Soumajit Dutta: The Mavis program will help me improve my proposal writing, teaching, and public speaking skills. It will also give me exposure to the very successful alumni base of previous MF3 fellows.
Aliki Kolliopoulos: Through the Mavis program I look forward to building the foundation for my faculty career by learning effective methods for teaching, mentoring, and research. This program will expose me to valuable learning opportunities that will equip me with the tools needed to succeed as a faculty member in my future academic career.
Victoria Kriuchkovskaia: The MF3 program will help me strengthen and develop the skills necessary to be the best educator I can become. Each class and each student are different, and thus as an educator, I must be able to quickly adapt to various situations. In addition, one component of research that Ph.D. programs do not focus on is research management. Writing funding proposals, managing and mentoring a research group, and applying for tenure are not traditionally taught in school. The MF3 program would help me further develop these crucial skills to become a faculty member.
Chris Torres: I want a chance to “demystify” what it takes to be a successful faculty mentor. I am looking forward to taking part in the workshops related to grant writing and how to actually get an interview and a foot in the door with universities.
What ‘teaching legacy’ do you hope to pass on to your students?
Jason Adams: I want to spread a legacy that combines the best aspects of my previous mentor’s legacies and my philosophies. First, my undergraduate mentor, William Koros, excited me to pursue research with a burning passion and inspired me to pursue a career as a professor. Second, my graduate mentor, Dave Flaherty, helped me become more objective in scientific pursuits and produce work with a high standard of excellence. I have met many brilliant scientists and engineers that neglect their physical, social, intellectual, and emotional well-being outside of work, which leads to counterproductive consequences. So, in short, I hope to spread a legacy that encourages students to work hard for the greater good, think objectively about scientific questions, and become their best selves.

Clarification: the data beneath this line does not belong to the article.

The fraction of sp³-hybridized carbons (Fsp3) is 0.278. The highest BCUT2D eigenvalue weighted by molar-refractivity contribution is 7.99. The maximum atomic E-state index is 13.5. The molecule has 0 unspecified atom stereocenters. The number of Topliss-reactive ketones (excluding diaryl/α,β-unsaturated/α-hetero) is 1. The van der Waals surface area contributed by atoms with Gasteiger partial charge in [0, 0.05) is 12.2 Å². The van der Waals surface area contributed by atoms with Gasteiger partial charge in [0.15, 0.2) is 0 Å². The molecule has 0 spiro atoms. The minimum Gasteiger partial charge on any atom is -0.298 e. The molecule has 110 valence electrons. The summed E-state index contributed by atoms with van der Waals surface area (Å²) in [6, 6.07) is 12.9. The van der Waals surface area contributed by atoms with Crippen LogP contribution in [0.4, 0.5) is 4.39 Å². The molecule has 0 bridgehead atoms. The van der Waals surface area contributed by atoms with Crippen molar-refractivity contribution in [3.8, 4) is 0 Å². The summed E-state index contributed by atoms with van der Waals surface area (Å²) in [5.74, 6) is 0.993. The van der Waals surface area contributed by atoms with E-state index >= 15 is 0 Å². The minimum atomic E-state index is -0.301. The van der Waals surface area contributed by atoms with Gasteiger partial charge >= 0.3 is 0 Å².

Soumajit Dutta: Throughout my student life, I find that active learning is the best approach for teaching. For me, the best teachers are the ones who can excite and guide students to learn on their own. As a teacher, I want to create an environment where students feel motivated about engaging in anything they want to achieve.
Aliki Kolliopoulos: During my early education while trying to solve a problem, one of my science professors stopped and told me, “Science is just a game. All you need is to know the rules and have some imagination and creativity.” This statement deeply resonated with me and changed the way I approach obstacles that arise. This is the teaching legacy that I hope to pass on. As a teacher and mentor, I aim to create an environment conducive to learning by engaging students and allow them to build valuable life skills such as problem-solving and independent learning.
Victoria Kriuchkovskaia: As a future faculty member, I hope to foster diversity and collaboration among multicultural individuals. I strongly believe that diversity and inclusion in education and science lead to just scientific knowledge and overall progress. As a mentor and educator, I strive to provide equal access to education and opportunities to all students through extensive outreach and fostering a culture where each and every member is heard and valued. To me, it is key to help students integrate their identity with the identity of their work.
Chris Torres: I like to say,f you have time to worry, you have time to work.” I hope that I can create a learning environment that empowers students to push beyond what they ever thought possible. I’ve learned the hard way what sacrifices are required for higher education.My goal is to make this path a bit easier for future generations of students.